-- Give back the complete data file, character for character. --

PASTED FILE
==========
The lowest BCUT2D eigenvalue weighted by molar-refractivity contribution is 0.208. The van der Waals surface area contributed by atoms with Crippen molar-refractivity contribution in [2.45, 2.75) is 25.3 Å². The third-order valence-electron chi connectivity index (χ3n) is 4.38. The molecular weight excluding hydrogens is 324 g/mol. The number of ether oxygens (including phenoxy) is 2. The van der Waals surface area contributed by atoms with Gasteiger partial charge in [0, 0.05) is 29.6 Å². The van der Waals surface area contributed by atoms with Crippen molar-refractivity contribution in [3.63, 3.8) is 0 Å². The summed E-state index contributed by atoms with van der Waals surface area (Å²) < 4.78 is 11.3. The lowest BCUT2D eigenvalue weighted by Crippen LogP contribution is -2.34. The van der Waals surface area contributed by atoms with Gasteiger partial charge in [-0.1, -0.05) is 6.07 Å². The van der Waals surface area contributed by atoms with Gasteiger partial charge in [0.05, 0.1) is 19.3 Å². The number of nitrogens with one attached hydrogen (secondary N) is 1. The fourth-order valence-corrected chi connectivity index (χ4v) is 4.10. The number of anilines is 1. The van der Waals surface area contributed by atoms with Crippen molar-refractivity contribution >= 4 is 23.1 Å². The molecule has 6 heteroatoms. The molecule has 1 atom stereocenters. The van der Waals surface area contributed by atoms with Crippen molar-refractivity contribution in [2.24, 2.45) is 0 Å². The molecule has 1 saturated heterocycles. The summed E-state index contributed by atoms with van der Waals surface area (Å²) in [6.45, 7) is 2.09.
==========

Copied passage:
The lowest BCUT2D eigenvalue weighted by molar-refractivity contribution is 0.208. The van der Waals surface area contributed by atoms with Crippen molar-refractivity contribution in [2.45, 2.75) is 25.3 Å². The third-order valence-electron chi connectivity index (χ3n) is 4.38. The molecular weight excluding hydrogens is 324 g/mol. The number of ether oxygens (including phenoxy) is 2. The van der Waals surface area contributed by atoms with Gasteiger partial charge in [0, 0.05) is 29.6 Å². The van der Waals surface area contributed by atoms with Crippen molar-refractivity contribution in [3.63, 3.8) is 0 Å². The summed E-state index contributed by atoms with van der Waals surface area (Å²) < 4.78 is 11.3. The lowest BCUT2D eigenvalue weighted by Crippen LogP contribution is -2.34. The van der Waals surface area contributed by atoms with Gasteiger partial charge in [-0.1, -0.05) is 6.07 Å². The van der Waals surface area contributed by atoms with Gasteiger partial charge in [0.05, 0.1) is 19.3 Å². The number of nitrogens with one attached hydrogen (secondary N) is 1. The fourth-order valence-corrected chi connectivity index (χ4v) is 4.10. The number of anilines is 1. The van der Waals surface area contributed by atoms with Crippen molar-refractivity contribution >= 4 is 23.1 Å². The molecule has 6 heteroatoms. The molecule has 1 atom stereocenters. The van der Waals surface area contributed by atoms with Crippen molar-refractivity contribution in [2.24, 2.45) is 0 Å². The molecule has 1 saturated heterocycles. The summed E-state index contributed by atoms with van der Waals surface area (Å²) in [6.45, 7) is 2.09.